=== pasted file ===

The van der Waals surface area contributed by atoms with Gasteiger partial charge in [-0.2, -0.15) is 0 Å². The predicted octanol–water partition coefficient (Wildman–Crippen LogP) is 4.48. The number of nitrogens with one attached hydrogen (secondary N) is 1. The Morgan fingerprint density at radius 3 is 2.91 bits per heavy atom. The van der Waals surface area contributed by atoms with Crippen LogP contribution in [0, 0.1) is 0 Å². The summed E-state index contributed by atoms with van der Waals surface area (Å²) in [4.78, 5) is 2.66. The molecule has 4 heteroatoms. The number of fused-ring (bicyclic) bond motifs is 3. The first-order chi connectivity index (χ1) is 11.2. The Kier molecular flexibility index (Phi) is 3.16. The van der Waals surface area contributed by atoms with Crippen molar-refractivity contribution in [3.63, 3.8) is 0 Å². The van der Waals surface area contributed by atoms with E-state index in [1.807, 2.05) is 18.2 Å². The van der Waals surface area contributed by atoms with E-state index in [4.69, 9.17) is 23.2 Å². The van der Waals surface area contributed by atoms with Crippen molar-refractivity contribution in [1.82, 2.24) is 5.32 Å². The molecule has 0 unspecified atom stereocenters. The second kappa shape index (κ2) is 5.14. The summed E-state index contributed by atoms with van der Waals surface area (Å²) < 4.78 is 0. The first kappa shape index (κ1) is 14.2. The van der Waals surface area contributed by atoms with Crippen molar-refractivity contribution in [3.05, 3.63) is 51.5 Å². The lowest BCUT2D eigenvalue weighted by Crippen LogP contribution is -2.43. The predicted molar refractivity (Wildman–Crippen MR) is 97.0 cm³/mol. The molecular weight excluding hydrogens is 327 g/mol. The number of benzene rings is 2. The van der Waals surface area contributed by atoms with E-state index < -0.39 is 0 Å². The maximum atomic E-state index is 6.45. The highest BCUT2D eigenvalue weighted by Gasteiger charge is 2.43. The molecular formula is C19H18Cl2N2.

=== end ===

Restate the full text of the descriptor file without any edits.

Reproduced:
The van der Waals surface area contributed by atoms with Gasteiger partial charge in [-0.2, -0.15) is 0 Å². The predicted octanol–water partition coefficient (Wildman–Crippen LogP) is 4.48. The number of nitrogens with one attached hydrogen (secondary N) is 1. The Morgan fingerprint density at radius 3 is 2.91 bits per heavy atom. The van der Waals surface area contributed by atoms with Crippen LogP contribution in [0, 0.1) is 0 Å². The summed E-state index contributed by atoms with van der Waals surface area (Å²) in [4.78, 5) is 2.66. The molecule has 4 heteroatoms. The number of fused-ring (bicyclic) bond motifs is 3. The first-order chi connectivity index (χ1) is 11.2. The Kier molecular flexibility index (Phi) is 3.16. The van der Waals surface area contributed by atoms with Crippen molar-refractivity contribution in [3.63, 3.8) is 0 Å². The van der Waals surface area contributed by atoms with E-state index in [1.807, 2.05) is 18.2 Å². The van der Waals surface area contributed by atoms with E-state index in [4.69, 9.17) is 23.2 Å². The van der Waals surface area contributed by atoms with Crippen molar-refractivity contribution in [1.82, 2.24) is 5.32 Å². The molecule has 0 unspecified atom stereocenters. The second kappa shape index (κ2) is 5.14. The summed E-state index contributed by atoms with van der Waals surface area (Å²) < 4.78 is 0. The first kappa shape index (κ1) is 14.2. The van der Waals surface area contributed by atoms with Crippen molar-refractivity contribution in [3.05, 3.63) is 51.5 Å². The lowest BCUT2D eigenvalue weighted by Crippen LogP contribution is -2.43. The predicted molar refractivity (Wildman–Crippen MR) is 97.0 cm³/mol. The molecular weight excluding hydrogens is 327 g/mol. The number of benzene rings is 2. The van der Waals surface area contributed by atoms with E-state index < -0.39 is 0 Å². The maximum atomic E-state index is 6.45. The highest BCUT2D eigenvalue weighted by Gasteiger charge is 2.43. The molecular formula is C19H18Cl2N2.